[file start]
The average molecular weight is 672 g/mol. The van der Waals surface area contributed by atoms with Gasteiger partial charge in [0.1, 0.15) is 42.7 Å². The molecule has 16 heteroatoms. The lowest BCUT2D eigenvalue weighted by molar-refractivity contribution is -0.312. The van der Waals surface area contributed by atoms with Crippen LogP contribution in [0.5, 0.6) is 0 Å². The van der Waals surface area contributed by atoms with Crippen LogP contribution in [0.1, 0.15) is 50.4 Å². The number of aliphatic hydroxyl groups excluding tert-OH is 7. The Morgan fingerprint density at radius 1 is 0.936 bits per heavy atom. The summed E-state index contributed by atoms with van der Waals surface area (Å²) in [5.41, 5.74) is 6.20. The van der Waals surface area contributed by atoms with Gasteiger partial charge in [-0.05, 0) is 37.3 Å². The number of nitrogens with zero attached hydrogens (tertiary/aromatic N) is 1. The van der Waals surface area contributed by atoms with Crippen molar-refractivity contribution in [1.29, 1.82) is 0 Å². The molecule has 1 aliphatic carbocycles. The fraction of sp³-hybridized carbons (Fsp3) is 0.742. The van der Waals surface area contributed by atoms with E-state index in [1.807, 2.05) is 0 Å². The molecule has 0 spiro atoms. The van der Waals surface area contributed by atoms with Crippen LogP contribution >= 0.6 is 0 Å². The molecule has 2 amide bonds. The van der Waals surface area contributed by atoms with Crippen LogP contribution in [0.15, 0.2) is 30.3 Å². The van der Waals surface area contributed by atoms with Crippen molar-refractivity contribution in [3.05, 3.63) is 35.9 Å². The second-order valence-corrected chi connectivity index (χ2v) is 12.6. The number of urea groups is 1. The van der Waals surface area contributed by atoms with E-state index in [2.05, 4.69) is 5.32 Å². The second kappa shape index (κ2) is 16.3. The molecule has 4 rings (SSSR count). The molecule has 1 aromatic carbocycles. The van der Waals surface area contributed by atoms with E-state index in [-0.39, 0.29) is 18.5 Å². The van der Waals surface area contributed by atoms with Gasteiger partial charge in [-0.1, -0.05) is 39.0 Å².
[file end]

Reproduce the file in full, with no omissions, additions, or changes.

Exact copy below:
The average molecular weight is 672 g/mol. The van der Waals surface area contributed by atoms with Gasteiger partial charge in [0.1, 0.15) is 42.7 Å². The molecule has 16 heteroatoms. The lowest BCUT2D eigenvalue weighted by molar-refractivity contribution is -0.312. The van der Waals surface area contributed by atoms with Crippen LogP contribution in [0.5, 0.6) is 0 Å². The van der Waals surface area contributed by atoms with Crippen LogP contribution in [0.1, 0.15) is 50.4 Å². The number of aliphatic hydroxyl groups excluding tert-OH is 7. The Morgan fingerprint density at radius 1 is 0.936 bits per heavy atom. The summed E-state index contributed by atoms with van der Waals surface area (Å²) in [5.41, 5.74) is 6.20. The van der Waals surface area contributed by atoms with Gasteiger partial charge in [-0.05, 0) is 37.3 Å². The number of nitrogens with zero attached hydrogens (tertiary/aromatic N) is 1. The van der Waals surface area contributed by atoms with Crippen molar-refractivity contribution in [1.29, 1.82) is 0 Å². The molecule has 1 aliphatic carbocycles. The fraction of sp³-hybridized carbons (Fsp3) is 0.742. The van der Waals surface area contributed by atoms with E-state index in [1.807, 2.05) is 0 Å². The molecule has 0 spiro atoms. The van der Waals surface area contributed by atoms with Crippen LogP contribution >= 0.6 is 0 Å². The molecule has 2 amide bonds. The van der Waals surface area contributed by atoms with Crippen LogP contribution in [0.15, 0.2) is 30.3 Å². The van der Waals surface area contributed by atoms with Crippen molar-refractivity contribution in [3.05, 3.63) is 35.9 Å². The second-order valence-corrected chi connectivity index (χ2v) is 12.6. The number of urea groups is 1. The van der Waals surface area contributed by atoms with E-state index in [2.05, 4.69) is 5.32 Å². The second kappa shape index (κ2) is 16.3. The molecule has 4 rings (SSSR count). The molecule has 1 aromatic carbocycles. The van der Waals surface area contributed by atoms with E-state index in [-0.39, 0.29) is 18.5 Å². The van der Waals surface area contributed by atoms with Gasteiger partial charge in [-0.1, -0.05) is 39.0 Å².